RLPO’s Attractive Programme Pulls in a Large Audience

United KingdomUnited Kingdom Shostakovich, Borodin, Brahms, Mendelssohn, Dvořák, Elgar, Tchaikovsky & Arturo Márquez: Tasmin Little (violin), Royal Liverpool Philharmonic Orchestra / Manuel López-Gómez (conductor), Guild Hall, Preston, 13.1.2015. (MC)

Shostakovich: Festive Overture
Borodin: In the Steppes of Central Asia
Brahms: Hungarian Dances No’s 1, 5 & 6
Mendelssohn: Violin Concerto, Op. 64
Dvořák: Humoresque, Op. 101, No. 7
Elgar: Pomp and Circumstance March No. 4
Tchaikovsky: Fantasy overture, Romeo and Juliet
Arturo Márquez: Danzón No. 2

Inspired by the Classic FM Hall of Fame this Preston concert included eight of the most famous pieces of classical music all highly melodic and easily accessible. If the intension was to attract newcomers with a popular programme it certainly worked as this was the largest audience I had seen for a Liverpool Philharmonic concert at Preston for five or six years. Conducting the orchestra was Manuel López-Gómez a new name to me who has emerged from El Sistema, the internationally recognised publicly funded National System of Youth and Children’s Orchestras of Venezuela. Superstar conducer Gustavo Duhamel ‘The Dude’ is the name most commonly associated with the El Sistema programme.

 Shostakovich’s Festive Overture ,a work written during the Soviet era for the celebrations marking the anniversary of the October Revolution, was the perfect curtain-raiser for its energy and orchestral brilliance. Reminding me of early Rachmaninov the work – bombastic in parts with its blazing opening brass fanfare to set the scene – splendidly displayed a number of attractive melodies. Staying with the Russian theme Borodin’s symphonic poem In the Steppes of Central Asia was commissioned to mark the Silver Jubilee of Alexander II of Russia. Borodin’s approach was typical of the fascination in Russia at that time for all things connected to the Orient. Assisted by López-Gómez’s noticeably steady beat the performance brimming with exotic atmosphere evoked for me the sights, sounds and aromas of a camel caravan winding its way across the Steppes.

 Brahms wrote twenty-one Hungarian Dances all highly melodic short pieces based on original Hungarian themes or the composer’s own. Enamoured by the success of the first set for piano four-hands his publisher kept asking for more of the same which Brahms provided – even orchestrating a number of them. For this Preston concert López-Gómez selected Hungarian Dances No’s 1, 5 and 6, such attractive pieces played with freshness and sheer exuberance.

 Undoubtedly the highlight of the evening was Tasmin Little’s performance of the Mendelssohn Violin Concerto. Mendelssohn had a special gift for melody and Little resplendent in her tangerine coloured gown is eminently suited to this cultivated romantic concerto that overflows with an abundance of memorable and beautiful themes. With her sweet toned Guadagnini instrument gleaming in the spotlight noticeable was Little’s crisp articulation and assured control making everything look so incredibly easy. In the hands of this extremely popular soloist combined with the sensitive support from López-Gómez and his players I don’t think I’ve ever heard Mendelssohn’s concerto played better.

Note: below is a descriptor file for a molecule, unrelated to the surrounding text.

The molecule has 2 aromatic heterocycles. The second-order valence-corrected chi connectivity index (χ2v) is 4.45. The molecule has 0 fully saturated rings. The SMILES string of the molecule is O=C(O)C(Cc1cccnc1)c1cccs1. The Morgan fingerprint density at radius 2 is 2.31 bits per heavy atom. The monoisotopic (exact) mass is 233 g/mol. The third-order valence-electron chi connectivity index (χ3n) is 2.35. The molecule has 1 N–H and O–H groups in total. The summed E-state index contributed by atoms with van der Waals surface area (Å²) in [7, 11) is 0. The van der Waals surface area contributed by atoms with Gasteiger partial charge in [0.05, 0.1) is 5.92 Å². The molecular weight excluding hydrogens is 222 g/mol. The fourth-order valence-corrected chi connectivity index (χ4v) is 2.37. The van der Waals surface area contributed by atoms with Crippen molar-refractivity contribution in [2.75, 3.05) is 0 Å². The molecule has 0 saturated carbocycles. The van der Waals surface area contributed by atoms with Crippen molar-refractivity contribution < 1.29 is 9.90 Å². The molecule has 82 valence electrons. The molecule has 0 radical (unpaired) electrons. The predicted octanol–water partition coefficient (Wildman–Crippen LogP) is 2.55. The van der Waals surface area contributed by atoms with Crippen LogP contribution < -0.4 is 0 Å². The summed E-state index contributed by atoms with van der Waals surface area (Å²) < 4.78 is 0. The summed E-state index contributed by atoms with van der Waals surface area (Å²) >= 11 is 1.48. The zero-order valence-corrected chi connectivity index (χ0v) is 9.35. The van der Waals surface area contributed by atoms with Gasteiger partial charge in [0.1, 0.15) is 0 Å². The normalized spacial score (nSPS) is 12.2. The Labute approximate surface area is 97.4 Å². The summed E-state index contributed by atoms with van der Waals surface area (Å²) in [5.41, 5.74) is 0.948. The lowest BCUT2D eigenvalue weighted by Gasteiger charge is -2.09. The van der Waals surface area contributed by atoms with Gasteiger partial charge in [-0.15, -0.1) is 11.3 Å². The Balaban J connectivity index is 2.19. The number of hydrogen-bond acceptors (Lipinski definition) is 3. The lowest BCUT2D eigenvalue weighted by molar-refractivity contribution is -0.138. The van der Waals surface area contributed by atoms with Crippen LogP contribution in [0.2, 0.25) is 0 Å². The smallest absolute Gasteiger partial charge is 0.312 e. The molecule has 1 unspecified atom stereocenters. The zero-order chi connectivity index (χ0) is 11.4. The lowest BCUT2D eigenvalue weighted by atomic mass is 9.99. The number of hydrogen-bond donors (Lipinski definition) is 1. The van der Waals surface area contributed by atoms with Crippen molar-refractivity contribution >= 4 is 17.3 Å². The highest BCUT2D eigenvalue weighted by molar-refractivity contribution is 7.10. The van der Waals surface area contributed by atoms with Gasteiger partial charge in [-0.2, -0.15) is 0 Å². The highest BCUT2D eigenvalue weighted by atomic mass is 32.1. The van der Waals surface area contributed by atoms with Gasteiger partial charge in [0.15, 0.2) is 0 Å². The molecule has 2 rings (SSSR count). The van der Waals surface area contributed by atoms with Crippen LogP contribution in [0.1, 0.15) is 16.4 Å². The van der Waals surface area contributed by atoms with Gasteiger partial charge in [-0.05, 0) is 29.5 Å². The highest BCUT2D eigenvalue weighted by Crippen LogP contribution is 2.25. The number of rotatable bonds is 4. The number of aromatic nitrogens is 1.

With all now suitably refreshed the second half of the concert began with Dvořák’s popular Humoresque the seventh from his Op. 101 set of eight piano pieces. Dvořák’s score was arranged for violin and orchestra and is an often used encore piece. I’m not sure why Tasmin Little came back for the second half of the concert just to play this piece lasting just four minutes when it would have made a perfect encore to her performance of the Mendelssohn Violin Concerto. Nevertheless Dvořák’s toothsome morsel went down a treat in Little’s charmingly reflective performance.

 It would be difficult not to admire the playing of Elgar’s Pomp and Circumstance March No. 4 with its memorable main melody that the composer said would “knock em flat.” This bold and noble score is a foot-tapping showstopper and López-Gómez with considerable control expertly avoided going overboard with the dramatic qualities letting the music speak for itself. Next another ‘warhorse’ of the repertoire Tchaikovsky’s Fantasy Overture: Romeo and Juliet. Nothing seemed overblown in this highly passionate score and López-Gómez directed an eloquent performance obtaining a palette of vivid colours from his players with special credit due to the mellifluous cor anglais. Tchaikovsky keeps the glorious love theme back a while but when finally revealed it certainly sent a shiver down the spine.

 To conclude the concert came Arturo Márquez’s Danzón No. 2 – such a stunning orchestral showpiece that has become firmly associated with Gustavo Dudamel and the Simón Bolívar Youth Orchestra of Venezuela. Sometimes called Mexico’s second National anthem with Danzón No. 2 the Mexican composer employs dance rhythms from Cuba and the Veracruz region of Mexico. Relishing the enticing rhythms López-Gómez and his players thrilled the audience with an electrifying performance of disarming vitality and exuberance.



Michael Cookson

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